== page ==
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May 18, 2022

Are We In A Housing Bubble

We asked 32 experts, and most said no. They explain their answers and offer insight about what we could see with housing prices in the coming months.

While the real-estate market has historically followed a cycle that aligns with the season changes, nothing has been typical, predictable, or even rational about the United States’ housing market in the past two years.

It was anyone’s guess what would happen to global financial markets during the spring of 2020 as the coronavirus made its way around the world and turned life upside-down for millions of people. But thanks to a $2 trillion stimulus package, the US entered into one of the most dramatic bull runs in recent history. All-time highs became common on Wall Street and Main Street as money poured into investments.

But a combination of low interest rates and high demand has led the US real-estate market into territory not seen since the boom in the early to mid-2000s.

So what happens next? Will a growing real-estate bubble burst in a spectacular fashion, bringing down the rest of the economy with it? Or is demand for housing simply so high — and inflation so pervasive — that the extreme price growth over the past two years is here to stay? Will the real-estate market encounter a slowdown and a similar price correction that Wall Street has experienced this year?

To help make sense of the market, we asked 32 experts the same question: Are we in a real-estate bubble?

We, like so many others, are wondering: Are homes becoming so expensive that sale prices appear to be artificially inflated, dangerously unbalanced, unjustifiable, or some combination of these? If so, who stands to benefit or lose the most?

The group of experts — which includes esteemed economists, lenders, and investors — shared their insights about the market and offered analyses of how it compares with previous booms and busts, as well as some predictions for what could come next.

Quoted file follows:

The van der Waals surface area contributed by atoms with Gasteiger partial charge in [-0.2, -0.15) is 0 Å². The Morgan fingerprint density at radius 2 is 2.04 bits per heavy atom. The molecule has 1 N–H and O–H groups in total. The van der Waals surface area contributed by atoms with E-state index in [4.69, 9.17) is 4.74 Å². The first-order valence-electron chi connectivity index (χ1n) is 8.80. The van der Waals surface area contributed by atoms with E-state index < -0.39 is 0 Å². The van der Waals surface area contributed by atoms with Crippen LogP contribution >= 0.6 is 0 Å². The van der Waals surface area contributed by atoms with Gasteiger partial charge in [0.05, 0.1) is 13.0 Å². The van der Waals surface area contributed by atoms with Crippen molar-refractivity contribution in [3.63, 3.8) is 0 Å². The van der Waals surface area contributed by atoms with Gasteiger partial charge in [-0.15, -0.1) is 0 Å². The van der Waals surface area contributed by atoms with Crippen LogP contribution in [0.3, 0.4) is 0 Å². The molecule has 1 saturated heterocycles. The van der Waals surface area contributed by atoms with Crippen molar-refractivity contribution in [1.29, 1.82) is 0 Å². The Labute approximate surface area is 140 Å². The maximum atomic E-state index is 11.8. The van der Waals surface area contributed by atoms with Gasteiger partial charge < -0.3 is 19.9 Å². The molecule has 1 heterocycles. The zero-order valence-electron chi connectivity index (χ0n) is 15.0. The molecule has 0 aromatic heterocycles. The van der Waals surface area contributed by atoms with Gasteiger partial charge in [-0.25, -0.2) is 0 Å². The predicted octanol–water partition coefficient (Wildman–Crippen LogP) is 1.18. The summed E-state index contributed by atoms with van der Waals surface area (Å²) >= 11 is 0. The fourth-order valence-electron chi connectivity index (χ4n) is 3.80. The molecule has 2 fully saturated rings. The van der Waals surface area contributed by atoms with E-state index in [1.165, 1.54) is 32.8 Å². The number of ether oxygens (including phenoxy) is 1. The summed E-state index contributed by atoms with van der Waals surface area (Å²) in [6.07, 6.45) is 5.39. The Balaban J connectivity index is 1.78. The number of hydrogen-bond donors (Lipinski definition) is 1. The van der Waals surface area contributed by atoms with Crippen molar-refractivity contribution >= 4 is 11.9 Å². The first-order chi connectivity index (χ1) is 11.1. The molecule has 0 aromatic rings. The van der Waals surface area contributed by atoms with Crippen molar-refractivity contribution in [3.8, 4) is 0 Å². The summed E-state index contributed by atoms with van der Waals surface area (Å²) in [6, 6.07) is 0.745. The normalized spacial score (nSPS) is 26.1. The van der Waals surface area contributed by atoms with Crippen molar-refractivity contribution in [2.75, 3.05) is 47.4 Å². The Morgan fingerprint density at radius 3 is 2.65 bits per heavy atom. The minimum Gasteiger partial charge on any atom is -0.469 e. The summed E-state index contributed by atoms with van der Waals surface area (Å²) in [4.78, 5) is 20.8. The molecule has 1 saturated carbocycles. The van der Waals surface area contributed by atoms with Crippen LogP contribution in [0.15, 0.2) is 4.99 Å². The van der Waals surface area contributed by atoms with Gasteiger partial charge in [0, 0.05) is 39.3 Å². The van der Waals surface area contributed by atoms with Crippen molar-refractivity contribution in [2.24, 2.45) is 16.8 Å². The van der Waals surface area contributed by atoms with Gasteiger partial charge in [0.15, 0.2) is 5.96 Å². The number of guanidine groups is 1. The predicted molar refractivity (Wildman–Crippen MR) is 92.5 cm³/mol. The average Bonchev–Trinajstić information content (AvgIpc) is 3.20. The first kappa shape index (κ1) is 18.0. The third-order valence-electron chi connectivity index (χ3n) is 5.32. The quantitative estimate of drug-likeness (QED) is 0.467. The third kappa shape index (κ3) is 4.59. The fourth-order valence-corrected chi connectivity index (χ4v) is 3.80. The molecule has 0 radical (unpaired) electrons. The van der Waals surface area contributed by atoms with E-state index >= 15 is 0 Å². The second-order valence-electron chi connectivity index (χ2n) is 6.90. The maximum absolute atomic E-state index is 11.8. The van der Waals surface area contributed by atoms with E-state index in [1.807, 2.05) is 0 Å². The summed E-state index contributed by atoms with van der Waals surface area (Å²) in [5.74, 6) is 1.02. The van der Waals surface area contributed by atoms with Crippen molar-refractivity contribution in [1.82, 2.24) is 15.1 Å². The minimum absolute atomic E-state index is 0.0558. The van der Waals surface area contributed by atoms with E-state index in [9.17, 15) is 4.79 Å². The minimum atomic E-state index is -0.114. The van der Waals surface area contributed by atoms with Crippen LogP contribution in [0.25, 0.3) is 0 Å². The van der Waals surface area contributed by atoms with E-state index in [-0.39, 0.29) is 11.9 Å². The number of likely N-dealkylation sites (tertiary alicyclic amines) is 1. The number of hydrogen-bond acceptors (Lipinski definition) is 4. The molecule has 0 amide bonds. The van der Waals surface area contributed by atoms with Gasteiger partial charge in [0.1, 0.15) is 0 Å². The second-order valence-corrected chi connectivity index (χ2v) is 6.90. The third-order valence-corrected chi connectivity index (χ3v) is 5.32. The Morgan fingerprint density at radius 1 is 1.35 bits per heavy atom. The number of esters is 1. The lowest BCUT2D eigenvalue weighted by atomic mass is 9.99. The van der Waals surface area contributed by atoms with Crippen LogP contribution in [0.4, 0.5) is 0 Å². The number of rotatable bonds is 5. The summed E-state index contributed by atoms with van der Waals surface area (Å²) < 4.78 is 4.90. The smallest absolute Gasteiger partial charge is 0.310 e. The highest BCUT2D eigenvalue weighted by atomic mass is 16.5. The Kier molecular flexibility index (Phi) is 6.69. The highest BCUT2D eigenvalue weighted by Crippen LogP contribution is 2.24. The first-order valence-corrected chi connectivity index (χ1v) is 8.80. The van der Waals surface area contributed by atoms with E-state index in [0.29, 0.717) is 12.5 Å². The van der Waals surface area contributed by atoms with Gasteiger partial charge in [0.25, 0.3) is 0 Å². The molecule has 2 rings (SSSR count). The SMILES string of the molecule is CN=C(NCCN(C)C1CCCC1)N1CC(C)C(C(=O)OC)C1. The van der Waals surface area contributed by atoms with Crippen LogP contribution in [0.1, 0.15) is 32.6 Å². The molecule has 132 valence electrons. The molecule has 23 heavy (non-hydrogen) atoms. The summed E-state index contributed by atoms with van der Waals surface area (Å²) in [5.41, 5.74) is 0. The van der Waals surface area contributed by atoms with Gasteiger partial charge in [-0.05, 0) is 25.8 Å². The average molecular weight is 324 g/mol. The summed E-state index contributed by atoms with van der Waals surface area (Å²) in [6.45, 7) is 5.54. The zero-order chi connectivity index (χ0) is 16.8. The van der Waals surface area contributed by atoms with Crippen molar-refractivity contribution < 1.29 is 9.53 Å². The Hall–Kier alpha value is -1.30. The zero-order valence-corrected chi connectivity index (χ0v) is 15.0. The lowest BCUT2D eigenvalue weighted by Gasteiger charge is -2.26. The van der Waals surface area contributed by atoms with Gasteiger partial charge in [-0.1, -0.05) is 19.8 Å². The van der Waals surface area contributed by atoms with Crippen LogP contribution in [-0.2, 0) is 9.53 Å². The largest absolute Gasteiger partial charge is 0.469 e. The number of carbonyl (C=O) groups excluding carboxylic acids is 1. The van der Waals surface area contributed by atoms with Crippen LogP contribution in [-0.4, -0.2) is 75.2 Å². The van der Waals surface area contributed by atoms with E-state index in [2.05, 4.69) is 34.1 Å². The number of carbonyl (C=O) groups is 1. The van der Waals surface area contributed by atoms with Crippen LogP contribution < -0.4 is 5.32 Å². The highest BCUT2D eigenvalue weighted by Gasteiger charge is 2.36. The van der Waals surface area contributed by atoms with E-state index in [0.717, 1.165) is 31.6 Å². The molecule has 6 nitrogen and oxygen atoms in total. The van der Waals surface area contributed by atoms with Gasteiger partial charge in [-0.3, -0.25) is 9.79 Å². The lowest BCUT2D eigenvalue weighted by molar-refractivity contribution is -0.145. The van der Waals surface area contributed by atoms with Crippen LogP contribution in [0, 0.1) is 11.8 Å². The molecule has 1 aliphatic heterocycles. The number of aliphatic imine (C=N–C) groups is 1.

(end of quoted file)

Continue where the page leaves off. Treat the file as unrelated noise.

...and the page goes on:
Most respondents said they do not believe the current market conditions signal that the country is witnessing a true real-estate bubble, while a handful said they do believe that we could see a dramatic enough decline in demand and home prices to signal a proper market correction — or worse. A few felt that it may still be too early, or too difficult, to really say. However, they overwhelmingly said they believe that the market will cool off as interest rates climb and inflation drives down the value of buyers’ cash savings.

The experts identified several themes as having a major influence on buyer behavior and market prices, including supply-chain disruptions, cheap credit and a swath of qualified buyers, a generational demographic change as millennials approach their 40s, the pandemic’s disruption of office culture and remote work, and a good old-fashioned fear of missing out.

The issue of housing affordability predates the pandemic, as many cities — particularly coastal cities — had high rents and housing costs in the years leading up to 2020. But the past two years have intensified it to a degree that many prospective millennial and Gen Z homebuyers are not only sitting out this market but starting to lose hope of ever owning a house.

Here’s what each expert thinks of the US real-estate boom — and whether the market is indicative of a bubble.

Tendayi Kapfidze, chief economist at US Bank

For me, a bubble means that you get a significant price correction.